The 17th New York Indian Film Festival (NYIFF) opened up today at Village East Cinema, in Manhattan, New York City. The opening night was attended by several Indian celebrities: Rahul Bose (actor, writer, director with a film POORNA at the festival); Alankrita Shrivastava (director of LIPSTICK UNDER MY BURKHA); Aahna Kumra (actress from LIPSTICK UNDER MY BURKHA); Salman Rushdie (author & filmmaker); Tanushree Dutta (Miss India Universe & Bollywood Actress); and many others.
The opening night film LIPSTICK UNDER MY BURKHA had its New York premiere at the festival. The film is a wonderful story of 4 women at different ages and stages of their lives, who are just trying to live a free life, in a very conservative male dominant society. Buaji (wonderfully played by Ratna Pathak) is a complex owner shielding several of her renters from a new builder trying to force-relocate them. She reads adult story books, and fantasizes about young hot men. In that complex lives 3 other girls: Shirin (Konkona Sen Sharma), Leela (Aahana Kumra), Rehana (Plabita Borthakur). Shirin is an enterprising mom of 3, whose husband doesn't really care to stays her in any way. Leela is a budding beautician, who wants to start a business of honeymoon photography with her boyfriend. But she is being forced in to an arranged marriage. Rehana just wants to be able to dress up, sing and have fun in college. But she also likes to shoplift.
All the characters have their flaws. And they all have their goals. It's not just there flaws that get in their way, but it's also the society, the norms and other people's sexist expectations that block their way. The film deals with multiple generations, and issues that are specific to them. Which probably helps the film connect with a wider audience through different characters. It does portal a fair picture of sexism that still exists in many parts of India, and probably can be reflected in many parts of this world.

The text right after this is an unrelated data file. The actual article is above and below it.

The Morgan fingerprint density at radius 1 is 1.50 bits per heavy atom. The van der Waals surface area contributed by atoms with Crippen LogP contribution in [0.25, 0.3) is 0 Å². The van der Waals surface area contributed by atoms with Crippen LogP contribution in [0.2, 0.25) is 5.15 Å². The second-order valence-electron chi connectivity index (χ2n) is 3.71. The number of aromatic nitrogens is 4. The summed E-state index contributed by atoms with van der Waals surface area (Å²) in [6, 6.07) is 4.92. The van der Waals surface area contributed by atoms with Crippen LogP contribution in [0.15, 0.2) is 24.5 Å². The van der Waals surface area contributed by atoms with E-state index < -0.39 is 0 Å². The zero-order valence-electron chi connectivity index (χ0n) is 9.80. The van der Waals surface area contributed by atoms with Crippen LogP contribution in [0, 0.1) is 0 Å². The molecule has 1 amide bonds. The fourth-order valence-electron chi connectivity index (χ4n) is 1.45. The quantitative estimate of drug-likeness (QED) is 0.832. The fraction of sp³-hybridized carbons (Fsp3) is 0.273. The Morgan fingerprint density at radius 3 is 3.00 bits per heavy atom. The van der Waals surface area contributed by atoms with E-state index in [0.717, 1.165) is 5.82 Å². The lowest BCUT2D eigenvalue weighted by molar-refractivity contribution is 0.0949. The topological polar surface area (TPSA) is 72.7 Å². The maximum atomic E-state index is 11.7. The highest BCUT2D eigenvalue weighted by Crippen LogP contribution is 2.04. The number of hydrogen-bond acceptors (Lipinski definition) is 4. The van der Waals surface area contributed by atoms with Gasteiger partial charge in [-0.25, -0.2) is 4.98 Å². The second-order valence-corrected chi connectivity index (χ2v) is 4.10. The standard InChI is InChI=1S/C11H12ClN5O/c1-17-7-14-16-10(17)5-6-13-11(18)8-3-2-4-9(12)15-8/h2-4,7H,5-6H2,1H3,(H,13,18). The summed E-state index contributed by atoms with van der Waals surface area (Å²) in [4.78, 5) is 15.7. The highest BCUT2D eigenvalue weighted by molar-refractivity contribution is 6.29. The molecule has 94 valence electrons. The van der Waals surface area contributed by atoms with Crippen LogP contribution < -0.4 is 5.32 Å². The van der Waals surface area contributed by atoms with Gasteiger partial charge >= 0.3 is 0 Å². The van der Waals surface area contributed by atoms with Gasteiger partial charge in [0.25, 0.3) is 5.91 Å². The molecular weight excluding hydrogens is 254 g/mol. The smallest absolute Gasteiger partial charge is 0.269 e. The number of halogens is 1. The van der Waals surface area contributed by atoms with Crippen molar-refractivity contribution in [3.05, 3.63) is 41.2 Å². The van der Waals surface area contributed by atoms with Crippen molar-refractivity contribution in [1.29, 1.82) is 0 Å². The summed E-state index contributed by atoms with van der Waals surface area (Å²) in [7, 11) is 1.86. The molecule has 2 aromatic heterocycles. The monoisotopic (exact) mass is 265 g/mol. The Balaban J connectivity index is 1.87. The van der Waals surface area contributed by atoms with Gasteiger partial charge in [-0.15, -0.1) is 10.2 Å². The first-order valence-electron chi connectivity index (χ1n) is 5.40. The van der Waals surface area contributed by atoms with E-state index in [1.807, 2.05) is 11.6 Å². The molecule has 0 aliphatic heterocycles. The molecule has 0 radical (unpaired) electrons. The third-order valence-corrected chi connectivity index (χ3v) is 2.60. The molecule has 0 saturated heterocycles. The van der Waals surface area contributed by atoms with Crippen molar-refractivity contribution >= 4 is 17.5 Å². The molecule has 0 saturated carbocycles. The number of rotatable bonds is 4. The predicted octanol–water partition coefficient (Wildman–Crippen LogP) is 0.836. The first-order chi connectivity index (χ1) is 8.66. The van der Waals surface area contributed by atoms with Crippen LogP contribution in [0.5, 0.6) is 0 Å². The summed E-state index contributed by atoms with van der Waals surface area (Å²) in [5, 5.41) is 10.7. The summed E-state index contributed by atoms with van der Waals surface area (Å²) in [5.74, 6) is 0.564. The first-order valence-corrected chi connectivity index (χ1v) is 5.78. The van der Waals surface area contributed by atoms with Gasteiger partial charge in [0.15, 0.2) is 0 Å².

Even though ealing with a heavy subject like that, the film is still able to keep comedy in its spirit. You may call it a real "dramedy", where drama takes over at several instances, but comedy keep things funny, light, but still on the point. The film is beautifully written with wonderful dialogue as well. It may seem too bold or vulgar to certain audience, but the story and the wonderful actors carry that dialogue and every scene really well. The film is cast really well, and all the actors do justice to their roles. It's a very well made film, and the director Alankrita deserves applause, along with her editor, cinematographer and rest of the team.
Starting tomorrow, there are several wonderful films that will be screening at the festival. More details can be found at the link below, along with purchase of the ticket as well. The closing night on May 7th would also be followed by an after-party with Indian music & Indian food. All the tickets can be purchased before they are sold out. So do it ASAP.
NYIFF is the oldest, most prestigious Indian film festival in the United States, screening premieres of feature, documentary and short films made from, of, and about the countries in the Indian subcontinent (India, Pakistan, Sri Lanka, Bangladesh, Nepal, Bhutan, Afghanistan) in the Independent, arthouse, alternate and diaspora genres. Eight days of screenings, post-screening discussions, industry panels, an award ceremony, special events, nightly networking parties, red carpet galas, media attention and packed audiences build an awareness of Indian cinema, entertain & educate North Americans about the realities of the lives and people in the Indian Sub-Continent, and add to the amazing cultural diversity of New York City. NYIFF is the flagship event of the Indo-American Arts Council.